Eight public parks spread throughout the city are set to undergo renovations to the tune of $40 million, the New York Times reports. It's part of a new effort by the city's Parks Department to make these areas more accessible to the public and to make them better integrated with their surrounding neighborhoods.
Several of the parks set to undergo renovation were fitted with high fences when the city was still grappling with high crime rates — at some of the eight parks selected, those fences will now come down.
Additional improvements proposed so far include new benches, integrating sidewalks along the parks into the park space, sprucing up deserted patches, and creating dedicated walkways within the parks.
Here are the parks that have been selected:
- Seward Park on the Lower East Side
- Faber Pool and Park on Staten Island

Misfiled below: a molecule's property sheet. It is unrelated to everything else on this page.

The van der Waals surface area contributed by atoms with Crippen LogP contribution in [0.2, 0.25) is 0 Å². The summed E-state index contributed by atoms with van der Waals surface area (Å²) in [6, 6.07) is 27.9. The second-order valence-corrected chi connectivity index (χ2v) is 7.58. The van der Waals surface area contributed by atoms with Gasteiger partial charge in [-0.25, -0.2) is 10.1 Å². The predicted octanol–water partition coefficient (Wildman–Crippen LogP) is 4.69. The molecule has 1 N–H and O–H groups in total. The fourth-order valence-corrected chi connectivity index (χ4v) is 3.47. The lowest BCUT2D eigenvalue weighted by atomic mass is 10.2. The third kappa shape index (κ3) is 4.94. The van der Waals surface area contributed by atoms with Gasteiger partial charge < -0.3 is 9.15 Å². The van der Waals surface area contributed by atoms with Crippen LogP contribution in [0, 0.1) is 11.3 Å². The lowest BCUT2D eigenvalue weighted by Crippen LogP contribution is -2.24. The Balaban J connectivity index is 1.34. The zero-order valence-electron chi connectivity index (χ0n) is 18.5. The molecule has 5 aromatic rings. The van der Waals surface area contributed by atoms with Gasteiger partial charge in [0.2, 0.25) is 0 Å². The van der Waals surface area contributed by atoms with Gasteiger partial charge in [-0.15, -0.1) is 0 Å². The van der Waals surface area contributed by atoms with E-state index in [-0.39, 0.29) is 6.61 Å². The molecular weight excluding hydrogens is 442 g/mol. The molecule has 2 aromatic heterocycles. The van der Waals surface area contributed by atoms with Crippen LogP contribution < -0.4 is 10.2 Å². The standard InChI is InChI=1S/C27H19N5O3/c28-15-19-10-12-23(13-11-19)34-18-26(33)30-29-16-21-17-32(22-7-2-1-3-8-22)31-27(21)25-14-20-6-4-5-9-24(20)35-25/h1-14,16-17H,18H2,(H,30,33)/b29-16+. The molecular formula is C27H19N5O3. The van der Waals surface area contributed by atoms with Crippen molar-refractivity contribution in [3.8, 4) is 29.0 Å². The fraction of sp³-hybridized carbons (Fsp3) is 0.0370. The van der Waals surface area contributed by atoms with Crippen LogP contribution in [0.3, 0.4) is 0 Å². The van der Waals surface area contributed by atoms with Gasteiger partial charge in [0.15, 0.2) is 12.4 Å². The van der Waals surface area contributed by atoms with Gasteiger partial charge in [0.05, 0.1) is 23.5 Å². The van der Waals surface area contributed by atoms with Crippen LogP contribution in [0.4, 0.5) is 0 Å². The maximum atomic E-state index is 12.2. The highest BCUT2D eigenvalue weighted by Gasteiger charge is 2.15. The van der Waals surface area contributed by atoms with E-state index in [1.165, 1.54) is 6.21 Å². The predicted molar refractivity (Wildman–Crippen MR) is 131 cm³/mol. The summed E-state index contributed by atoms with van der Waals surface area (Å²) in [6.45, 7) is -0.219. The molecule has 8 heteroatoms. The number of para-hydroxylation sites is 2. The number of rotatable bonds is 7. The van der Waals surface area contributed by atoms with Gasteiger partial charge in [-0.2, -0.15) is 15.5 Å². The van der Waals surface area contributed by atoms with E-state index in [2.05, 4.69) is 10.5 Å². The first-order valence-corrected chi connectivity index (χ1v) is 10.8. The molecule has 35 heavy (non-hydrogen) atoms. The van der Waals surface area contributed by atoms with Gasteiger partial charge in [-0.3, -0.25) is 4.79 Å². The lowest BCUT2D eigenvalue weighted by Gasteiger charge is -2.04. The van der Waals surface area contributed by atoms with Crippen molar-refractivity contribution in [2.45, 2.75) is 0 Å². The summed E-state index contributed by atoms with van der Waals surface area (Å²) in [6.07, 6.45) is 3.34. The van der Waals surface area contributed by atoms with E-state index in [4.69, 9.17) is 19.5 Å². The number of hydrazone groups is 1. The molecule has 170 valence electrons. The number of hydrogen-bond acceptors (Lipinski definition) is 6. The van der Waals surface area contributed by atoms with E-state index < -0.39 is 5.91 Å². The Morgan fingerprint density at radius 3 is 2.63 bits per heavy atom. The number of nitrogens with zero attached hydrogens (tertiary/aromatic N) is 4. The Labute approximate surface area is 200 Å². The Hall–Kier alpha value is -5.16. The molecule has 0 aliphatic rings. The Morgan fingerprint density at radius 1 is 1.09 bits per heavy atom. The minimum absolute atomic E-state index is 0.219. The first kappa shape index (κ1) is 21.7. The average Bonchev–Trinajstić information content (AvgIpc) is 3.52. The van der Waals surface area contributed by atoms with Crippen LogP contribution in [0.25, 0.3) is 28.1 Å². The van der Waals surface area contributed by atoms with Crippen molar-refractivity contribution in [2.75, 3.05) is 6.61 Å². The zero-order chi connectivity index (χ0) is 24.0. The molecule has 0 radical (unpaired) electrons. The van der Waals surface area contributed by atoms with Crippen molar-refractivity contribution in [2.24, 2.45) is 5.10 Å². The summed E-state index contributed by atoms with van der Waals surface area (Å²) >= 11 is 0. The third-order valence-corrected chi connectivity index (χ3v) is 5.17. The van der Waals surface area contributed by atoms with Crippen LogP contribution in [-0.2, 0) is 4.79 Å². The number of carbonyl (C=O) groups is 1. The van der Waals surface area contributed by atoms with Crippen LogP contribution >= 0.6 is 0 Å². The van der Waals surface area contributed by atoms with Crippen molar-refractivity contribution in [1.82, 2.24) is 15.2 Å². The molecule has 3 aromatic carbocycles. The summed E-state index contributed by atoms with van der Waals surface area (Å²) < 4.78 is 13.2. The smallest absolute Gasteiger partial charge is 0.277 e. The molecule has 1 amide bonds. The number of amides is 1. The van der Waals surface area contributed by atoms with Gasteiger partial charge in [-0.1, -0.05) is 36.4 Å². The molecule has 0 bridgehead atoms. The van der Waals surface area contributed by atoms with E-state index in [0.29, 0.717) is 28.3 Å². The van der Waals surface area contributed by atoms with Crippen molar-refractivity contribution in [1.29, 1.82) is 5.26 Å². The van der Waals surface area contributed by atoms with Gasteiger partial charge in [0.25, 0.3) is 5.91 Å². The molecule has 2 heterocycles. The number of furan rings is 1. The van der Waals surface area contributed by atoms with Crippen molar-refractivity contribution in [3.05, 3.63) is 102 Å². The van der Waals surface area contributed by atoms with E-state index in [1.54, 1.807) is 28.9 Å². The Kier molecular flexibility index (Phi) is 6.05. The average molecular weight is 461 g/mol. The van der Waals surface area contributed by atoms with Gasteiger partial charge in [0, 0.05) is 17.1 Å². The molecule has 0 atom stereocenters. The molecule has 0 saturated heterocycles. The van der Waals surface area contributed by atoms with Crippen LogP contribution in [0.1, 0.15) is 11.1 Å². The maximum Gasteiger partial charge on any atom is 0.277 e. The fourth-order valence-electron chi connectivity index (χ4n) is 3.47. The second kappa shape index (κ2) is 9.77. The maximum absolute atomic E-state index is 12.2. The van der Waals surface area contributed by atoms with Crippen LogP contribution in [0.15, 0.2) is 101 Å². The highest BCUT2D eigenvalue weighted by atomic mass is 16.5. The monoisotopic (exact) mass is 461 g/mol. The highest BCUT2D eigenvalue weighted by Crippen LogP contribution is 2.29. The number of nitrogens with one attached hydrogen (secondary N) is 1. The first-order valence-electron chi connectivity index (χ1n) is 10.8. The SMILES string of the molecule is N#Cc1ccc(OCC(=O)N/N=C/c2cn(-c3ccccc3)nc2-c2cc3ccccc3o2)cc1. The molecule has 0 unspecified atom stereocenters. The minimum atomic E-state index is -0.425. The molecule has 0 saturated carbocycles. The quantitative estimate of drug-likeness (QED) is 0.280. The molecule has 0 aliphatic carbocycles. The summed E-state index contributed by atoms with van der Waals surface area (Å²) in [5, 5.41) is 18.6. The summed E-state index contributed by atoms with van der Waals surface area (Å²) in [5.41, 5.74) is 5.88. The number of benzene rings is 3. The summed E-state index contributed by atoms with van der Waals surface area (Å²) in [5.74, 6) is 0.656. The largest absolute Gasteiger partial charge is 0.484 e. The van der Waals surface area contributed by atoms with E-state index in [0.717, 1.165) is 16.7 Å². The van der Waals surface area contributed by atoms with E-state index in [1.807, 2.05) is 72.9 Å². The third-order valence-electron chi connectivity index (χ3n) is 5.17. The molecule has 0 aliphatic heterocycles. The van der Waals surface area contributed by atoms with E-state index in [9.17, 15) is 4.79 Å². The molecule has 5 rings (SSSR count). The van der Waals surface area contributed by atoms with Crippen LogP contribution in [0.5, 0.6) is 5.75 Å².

- Jackie Robinson Park in Harlem
- Van Cortlandt Park
- Hugh Grant Circle
- Virginia Park (all of the above three in the Bronx)
- Flushing Meadows-Corona Park in Queens
- Fort Greene Park
- Prospect Park (both of the above in Brooklyn)
The parks were selected after an extensive public engagement process conducted by the Parks Department. Of the city's 1,700 parks, 690 were chosen for improvements. More details on these improvements are set to be unveiled later today, at which time Curbed we will update this post accordingly.
UPDATE 6/25: The Prospect Park Alliance released details of its plans, which will be concentrated on Flatbush Avenue. The park will add two new entrances along Flatbush between Grand Army Plaza and Empire Boulevard—there are currently no entrances on this stretch of the avenue—and a third entrance near the Children's Corner at Ocean Avenue and Empire will be restored.